Inspire Net: A local company with a big belief in giving back to the communityAugust 17, 2021
Memory of volunteer honoured with new car for HospiceAugust 24, 2021
Since 1991, Arohanui Hospice has supported patients and their families/whānau the Palmerston North, Manawatu, Rangitikei, Tararua, Horowhenua and Otaki regions. Here, Director of Clinical Services, Kate Bird, gives insight on the community service that Arohanui Hospice provides.
What is the first point of contact with Arohanui for a patient?
When somebody is referred to our service, one of the first things that happens is that a member of our Community Team – be it a social worker, nurse or doctor – will go out to meet with the patient and their family. This first visit is normally in someone’s home, but it doesn’t have to be. It can be here at Arohanui Hospice or in a cafe, literally wherever they want. This is the first time that someone and their family has interaction with hospice; an opportunity for information sharing for everyone.
What type of information might be shared?
It’s an opportunity for hospice to understand the patient’s journey so far, some questions we may ask are what are concerns for them? What are issues for them? What’s going well? And they find out from us what we can and can’t offer, how the Inpatient Unit works and how our services can support them within the community.
What happens after this first meeting?
Our Arohanui Community team – which includes nurses, doctors and social workers – will continue to touch base with that patient; it may be by phone first for some period of time. Or, it could be through a visit. It would really depend where the patient is on their journey and associated issues.
Our nurses, doctors and social workers are not always working alongside each other at the same time, but they very much work as a team – they meet together and discuss their patients to formulate the best care possible.
What kind of issues might a patient have and how can you help?
They range and change over time. Sometimes a patient may show symptoms of pain or feeling nauseated. The nurse will then say, “Okay, well there’s some medications that we can use to help that.” Or a patient may be struggling to get showered or to eat, in which case the social worker and the nurse working together will facilitate carers to visit the patient at home.
Our Community Team is the coordinating umbrella for other support services that are out there – such as caregivers and district nurses. There are points where we might meet with district nurses, especially if the patient requires medication through a pump. Then the district nurses go out every day to refill that.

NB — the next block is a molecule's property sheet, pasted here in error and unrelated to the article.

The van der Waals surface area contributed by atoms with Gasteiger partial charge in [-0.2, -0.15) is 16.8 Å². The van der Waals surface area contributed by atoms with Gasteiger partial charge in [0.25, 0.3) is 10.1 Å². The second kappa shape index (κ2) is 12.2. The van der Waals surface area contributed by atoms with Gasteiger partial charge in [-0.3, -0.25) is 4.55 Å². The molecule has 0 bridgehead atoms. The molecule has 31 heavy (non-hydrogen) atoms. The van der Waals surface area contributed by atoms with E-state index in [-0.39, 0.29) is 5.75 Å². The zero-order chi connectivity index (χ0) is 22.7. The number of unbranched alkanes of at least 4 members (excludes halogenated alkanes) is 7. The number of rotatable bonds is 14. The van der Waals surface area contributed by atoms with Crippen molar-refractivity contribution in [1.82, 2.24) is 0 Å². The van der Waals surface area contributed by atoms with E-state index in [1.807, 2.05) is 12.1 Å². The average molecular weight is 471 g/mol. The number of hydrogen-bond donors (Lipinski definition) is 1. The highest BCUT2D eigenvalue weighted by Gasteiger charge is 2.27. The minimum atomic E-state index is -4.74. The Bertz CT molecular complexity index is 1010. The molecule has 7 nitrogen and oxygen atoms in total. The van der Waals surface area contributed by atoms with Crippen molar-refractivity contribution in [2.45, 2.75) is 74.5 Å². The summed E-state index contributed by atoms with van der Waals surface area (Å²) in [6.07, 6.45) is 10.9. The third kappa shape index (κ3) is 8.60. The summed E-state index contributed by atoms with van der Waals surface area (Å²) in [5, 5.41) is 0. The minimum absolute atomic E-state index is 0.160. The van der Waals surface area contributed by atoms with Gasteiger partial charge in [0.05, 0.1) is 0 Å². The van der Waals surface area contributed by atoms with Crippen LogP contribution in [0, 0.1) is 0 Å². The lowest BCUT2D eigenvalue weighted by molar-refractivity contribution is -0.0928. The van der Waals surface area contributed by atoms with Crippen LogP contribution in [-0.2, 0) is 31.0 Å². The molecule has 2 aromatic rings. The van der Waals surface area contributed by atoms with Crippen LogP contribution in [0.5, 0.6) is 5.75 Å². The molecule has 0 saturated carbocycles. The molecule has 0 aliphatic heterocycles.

How do you incorporate GPs into the process?
We closely liaise with the patient and district nurse. And we continue to work closely with the GP, to ensure the GP’s involved. Often a patient’s had a GP for many years and we want to support them to continue to care for the patient, while we offer both specialist skills and knowledge to support them.
Where and when do your nurses provide palliative care?
It really does depend. For example, our nurses who work in the Horowhenua are an hour away from their patients and an hour away from our inpatient unit. They’ll drive to see patients every day. As our team visits a patient who’s approaching the end of their life, you initially may see them weekly; then as things change, you might see them a couple of times a week. Ultimately, the contact becomes more frequent.
For patients who are reaching their end-of-life, our focus is supporting them and their families – nurses from our community team may ring them to check in, every day. We want to make sure any symptoms are well controlled and that the family has what they need so that they can continue to provide care. We can, of course, admit patients to Arohanui’s Inpatient Unit. If things become more difficult and challenging, then we would bring patients to rest here.
Do nurses and social workers visit patients at home no matter where they live?
No matter how remote you are and no matter what your circumstances are, Arohanui is here for you. We facilitate and enable people to have their last days in the place that they wish. None of us would want to be forced to be somewhere that they didn’t want to be. We can move people from the hospital to hospice. We can facilitate people to move from hospice, back to their home. Many families may want to support their loved ones to die where they wish to die. But they need help and support and resource to be able to do that. We provide support to enable them to continue to stay with the people who are with them, delivering the care. Often people feed back to us that that knowing we are only a phone call away can make such a huge difference because they don’t feel alone and isolated.